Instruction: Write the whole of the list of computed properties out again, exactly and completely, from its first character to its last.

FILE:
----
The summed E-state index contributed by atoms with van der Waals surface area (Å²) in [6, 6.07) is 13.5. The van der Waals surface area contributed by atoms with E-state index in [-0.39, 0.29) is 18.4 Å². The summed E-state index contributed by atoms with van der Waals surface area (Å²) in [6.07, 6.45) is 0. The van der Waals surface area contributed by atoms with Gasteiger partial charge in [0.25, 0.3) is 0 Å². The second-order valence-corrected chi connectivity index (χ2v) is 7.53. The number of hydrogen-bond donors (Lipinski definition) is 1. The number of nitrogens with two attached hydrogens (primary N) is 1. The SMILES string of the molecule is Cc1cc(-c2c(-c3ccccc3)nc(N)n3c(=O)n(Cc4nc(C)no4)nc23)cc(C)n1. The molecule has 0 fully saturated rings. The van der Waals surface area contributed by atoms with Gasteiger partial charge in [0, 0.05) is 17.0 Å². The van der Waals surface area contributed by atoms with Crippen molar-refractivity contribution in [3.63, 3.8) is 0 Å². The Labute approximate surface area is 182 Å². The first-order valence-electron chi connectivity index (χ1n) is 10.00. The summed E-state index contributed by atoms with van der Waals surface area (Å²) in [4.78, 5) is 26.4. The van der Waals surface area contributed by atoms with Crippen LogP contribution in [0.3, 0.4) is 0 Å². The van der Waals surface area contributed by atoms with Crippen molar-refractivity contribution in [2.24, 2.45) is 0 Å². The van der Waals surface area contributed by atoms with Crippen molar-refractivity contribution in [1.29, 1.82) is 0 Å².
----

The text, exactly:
The summed E-state index contributed by atoms with van der Waals surface area (Å²) in [6, 6.07) is 13.5. The van der Waals surface area contributed by atoms with E-state index in [-0.39, 0.29) is 18.4 Å². The summed E-state index contributed by atoms with van der Waals surface area (Å²) in [6.07, 6.45) is 0. The van der Waals surface area contributed by atoms with Gasteiger partial charge in [0.25, 0.3) is 0 Å². The second-order valence-corrected chi connectivity index (χ2v) is 7.53. The number of hydrogen-bond donors (Lipinski definition) is 1. The number of nitrogens with two attached hydrogens (primary N) is 1. The SMILES string of the molecule is Cc1cc(-c2c(-c3ccccc3)nc(N)n3c(=O)n(Cc4nc(C)no4)nc23)cc(C)n1. The molecule has 0 fully saturated rings. The van der Waals surface area contributed by atoms with Gasteiger partial charge in [0, 0.05) is 17.0 Å². The van der Waals surface area contributed by atoms with Crippen molar-refractivity contribution in [3.63, 3.8) is 0 Å². The Labute approximate surface area is 182 Å². The first-order valence-electron chi connectivity index (χ1n) is 10.00. The summed E-state index contributed by atoms with van der Waals surface area (Å²) in [4.78, 5) is 26.4. The van der Waals surface area contributed by atoms with Crippen LogP contribution in [0.3, 0.4) is 0 Å². The van der Waals surface area contributed by atoms with Crippen molar-refractivity contribution in [2.24, 2.45) is 0 Å². The van der Waals surface area contributed by atoms with Crippen molar-refractivity contribution in [1.29, 1.82) is 0 Å².